Their venom is like the poison of a serpent, like a cobra that shuts its ears,
I. THEIR CHARACTER IS PORTRAYED. (Vers. 1-5.) Character is a growth. No man becomes of a sudden either very bad or very good. There is gradation - "first the blade, then the ear, then the full corn in the ear." We are shown wickedness in its germ. It has its source in a bad heart - a heart not right with God. From within it works toward without. Evil may for a time be concealed or held in check, but it is sure to show itself. People may be worse than they seem. God only knows the evil that lies hidden and rooted in the heart. Then we see wickedness in its development. It has been said that "tongue sins are our first transgressions." But how quickly do we proceed from "lies" to other and more flagrant forms of wickedness! The more the will of the flesh is indulged, the stronger it becomes. The poison spreads through all the veins.
"The soul grows clothed by contagion,
II. THEIR JUDGMENT IS PREDICTED. (Vers. 6-11.) God is long suffering and merciful. How excellent his counsels! how tender his rebukes I how gracious his calls to repentance! But when evil men knowingly and obstinately persist in their evil ways, judgment must be done. The psalmist adds image to image to strengthen the argument, and to set forth the more vividly the awful doom of the wicked.
1. Judgment, is required in the interests of humanity. In all good governments there are laws for the protection of society. If evil doers will not repent, they must be restrained. Their power to do injury must be stopped.
2. Besides, judgment is demanded in accordance with righteousness. There is nothing arbitrary in the procedure. Even evil must be dealt with fairly.
3. Judgment also is necessary for the vindication of Goers truth. There is a moral necessity why it should be "ill with the wicked." "God is not a man, that he should lie." But evil on itself shall back recoil, And mix no more with goodness, when at last. Gather'd like scum, and settled to itself, It shall be in eternal restless change, Self-fed and self-consumed; if this fail, The pillar'd firmament is rottenness, And earth's base built on stubble. (Milton.) W.F.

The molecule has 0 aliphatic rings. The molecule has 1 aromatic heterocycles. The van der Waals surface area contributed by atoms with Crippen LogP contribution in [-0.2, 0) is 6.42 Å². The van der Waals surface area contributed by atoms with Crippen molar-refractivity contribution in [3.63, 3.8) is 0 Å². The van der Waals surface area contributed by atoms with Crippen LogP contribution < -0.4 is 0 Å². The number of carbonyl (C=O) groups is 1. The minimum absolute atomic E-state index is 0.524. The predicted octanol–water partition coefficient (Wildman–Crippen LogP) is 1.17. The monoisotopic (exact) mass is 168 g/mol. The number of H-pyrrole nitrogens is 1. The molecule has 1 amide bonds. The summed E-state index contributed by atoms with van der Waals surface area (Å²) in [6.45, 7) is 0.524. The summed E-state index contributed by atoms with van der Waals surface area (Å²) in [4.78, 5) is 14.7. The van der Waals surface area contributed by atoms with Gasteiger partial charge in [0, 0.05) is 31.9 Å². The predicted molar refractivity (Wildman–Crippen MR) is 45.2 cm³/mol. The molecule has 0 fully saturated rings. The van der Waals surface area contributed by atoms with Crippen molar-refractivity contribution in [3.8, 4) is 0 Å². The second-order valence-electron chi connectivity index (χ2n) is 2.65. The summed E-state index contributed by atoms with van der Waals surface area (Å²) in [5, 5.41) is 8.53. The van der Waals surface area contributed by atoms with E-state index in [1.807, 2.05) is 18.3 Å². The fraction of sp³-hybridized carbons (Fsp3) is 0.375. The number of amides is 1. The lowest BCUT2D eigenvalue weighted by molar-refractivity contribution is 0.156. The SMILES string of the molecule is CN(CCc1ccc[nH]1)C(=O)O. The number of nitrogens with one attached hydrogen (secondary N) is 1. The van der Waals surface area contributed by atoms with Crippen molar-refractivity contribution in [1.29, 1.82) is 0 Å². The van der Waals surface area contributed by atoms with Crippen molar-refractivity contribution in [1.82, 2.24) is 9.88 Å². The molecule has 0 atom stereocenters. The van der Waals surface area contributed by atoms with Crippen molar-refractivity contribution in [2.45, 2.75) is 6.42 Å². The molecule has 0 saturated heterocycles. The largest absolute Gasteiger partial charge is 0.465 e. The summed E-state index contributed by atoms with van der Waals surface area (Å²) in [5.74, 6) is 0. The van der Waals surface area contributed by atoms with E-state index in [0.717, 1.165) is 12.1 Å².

Their poison is like the poison of a serpent: like the deaf adder that stoppeth her ear
I. Poison — there is such a thing as poison; but where to be found? Wheresoever it is, in man who would look for it? God made man's body of the dust; he mingled no poison with it. He inspired his soul from heaven; he breathes no poison with it. He feeds him with bread; he conveys no poison with it. Whence is this poison? (Matthew 13:27). That great serpent, the red dragon, hath poured into wicked hearts this poison. In this poison there is a double pestilent effect. It is to themselves death; to others a contagious sickness.
1. To themselves. It is an epidemical corruption, dispersing the venom over all parts of body and soul. It poisons the heart with falsehood, the head with lightness, the eyes with adultery, the tongue with blasphemy, the hands with oppression, the whole body with intemperance. It poisons beauty with wantonness, strength with violence, wit with wilfulness, learning with dissension, devotion with superstition. And in all this observe the effect of this poison in themselves. For it doth not only annoy others, but mostly destroy themselves. But the poison of the wicked, whilst it infects others, kills themselves. "His own iniquities shall take the wicked himself" (Proverbs 5:22). Their own wickedness, like poison, hath in themselves these three direful effects.(1) It makes them swell with pride, and blows up the heart as a bladder with a quill. "Who is David? and who is the son of Jesse?" (1 Samuel 25:10). "Who is the Almighty, that we should serve Him?" (Job 21:15). Thus the spider, the poisonous vermin, "climbs up to the roof of the king's palace" (Proverbs 30:28).(2) It makes them swill; the poison of sin is such a burning heat within them, that they must still be drinking.(3) It makes them burst (Acts 1:18). This is the catastrophe of a wicked life. "Then when lust hath conceived, it bringeth forth sin; and sin, when it is finished, bringeth forth death (James 1:15).
2. To others. You see how fatal the poison of the wicked is to themselves. The hurt it doth to others consists in outward harming, in inward defiling them. Outwardly. — Their poison breaks forth in the injuries of all about them. They spare neither foreigner nor neighhour. There be little snakes in Babylon, that bite only foreigners, and not inhabitants. Pliny writes of scorpions in the hill Carla, that when they sting only wound the natural-born people of the country; but bite strangers gently or not at all. These, like fools, not only strike them that are nearest, but beteem their poison to the overthrow of all. Such a one cannot sleep except he have done mischief; nay, he dies, if others do not die by him. Inwardly. — Their poison doth most hurt by infection. Their poison is got by touching — he that toucheth pitch shall be defiled: by companying with them (Proverbs 1:14); by confederacy; by sight — the very beholding of their wickedness causes it in others.
1. There are mystical serpents.
2. There are the dart-like serpents (Acts 28.). He is the angry man, the hasty, furious one, who flies upon another with a sudden blow.
(Henry Ward Beecher.)
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